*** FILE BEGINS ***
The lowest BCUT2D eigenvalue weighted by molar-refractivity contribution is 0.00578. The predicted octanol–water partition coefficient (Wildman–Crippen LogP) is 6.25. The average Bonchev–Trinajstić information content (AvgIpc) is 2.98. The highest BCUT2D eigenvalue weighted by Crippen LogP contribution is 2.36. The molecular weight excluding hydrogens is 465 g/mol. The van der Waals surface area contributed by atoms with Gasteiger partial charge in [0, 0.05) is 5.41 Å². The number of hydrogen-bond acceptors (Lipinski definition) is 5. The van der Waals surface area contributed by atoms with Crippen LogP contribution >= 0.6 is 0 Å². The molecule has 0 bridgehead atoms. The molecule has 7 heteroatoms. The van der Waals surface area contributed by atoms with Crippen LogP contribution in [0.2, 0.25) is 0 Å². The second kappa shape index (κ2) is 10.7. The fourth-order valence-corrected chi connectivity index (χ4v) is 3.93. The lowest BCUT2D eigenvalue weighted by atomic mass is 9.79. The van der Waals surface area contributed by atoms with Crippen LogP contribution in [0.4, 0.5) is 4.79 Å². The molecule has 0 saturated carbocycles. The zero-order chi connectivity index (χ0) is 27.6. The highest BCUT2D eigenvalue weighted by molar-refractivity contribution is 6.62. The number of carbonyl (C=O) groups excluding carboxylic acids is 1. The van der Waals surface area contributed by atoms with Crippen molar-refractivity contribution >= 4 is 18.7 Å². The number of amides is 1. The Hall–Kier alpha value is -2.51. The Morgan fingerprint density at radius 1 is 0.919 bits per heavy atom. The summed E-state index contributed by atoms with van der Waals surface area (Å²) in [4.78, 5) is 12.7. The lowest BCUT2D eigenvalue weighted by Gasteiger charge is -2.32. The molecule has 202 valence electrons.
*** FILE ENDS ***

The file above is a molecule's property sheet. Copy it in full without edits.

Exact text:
The lowest BCUT2D eigenvalue weighted by molar-refractivity contribution is 0.00578. The predicted octanol–water partition coefficient (Wildman–Crippen LogP) is 6.25. The average Bonchev–Trinajstić information content (AvgIpc) is 2.98. The highest BCUT2D eigenvalue weighted by Crippen LogP contribution is 2.36. The molecular weight excluding hydrogens is 465 g/mol. The van der Waals surface area contributed by atoms with Gasteiger partial charge in [0, 0.05) is 5.41 Å². The number of hydrogen-bond acceptors (Lipinski definition) is 5. The van der Waals surface area contributed by atoms with Crippen LogP contribution >= 0.6 is 0 Å². The molecule has 0 bridgehead atoms. The molecule has 7 heteroatoms. The van der Waals surface area contributed by atoms with Crippen LogP contribution in [0.2, 0.25) is 0 Å². The second kappa shape index (κ2) is 10.7. The fourth-order valence-corrected chi connectivity index (χ4v) is 3.93. The lowest BCUT2D eigenvalue weighted by atomic mass is 9.79. The van der Waals surface area contributed by atoms with Crippen LogP contribution in [0.4, 0.5) is 4.79 Å². The molecule has 0 saturated carbocycles. The zero-order chi connectivity index (χ0) is 27.6. The highest BCUT2D eigenvalue weighted by molar-refractivity contribution is 6.62. The number of carbonyl (C=O) groups excluding carboxylic acids is 1. The van der Waals surface area contributed by atoms with Crippen molar-refractivity contribution >= 4 is 18.7 Å². The number of amides is 1. The Hall–Kier alpha value is -2.51. The Morgan fingerprint density at radius 1 is 0.919 bits per heavy atom. The summed E-state index contributed by atoms with van der Waals surface area (Å²) in [4.78, 5) is 12.7. The lowest BCUT2D eigenvalue weighted by Gasteiger charge is -2.32. The molecule has 202 valence electrons.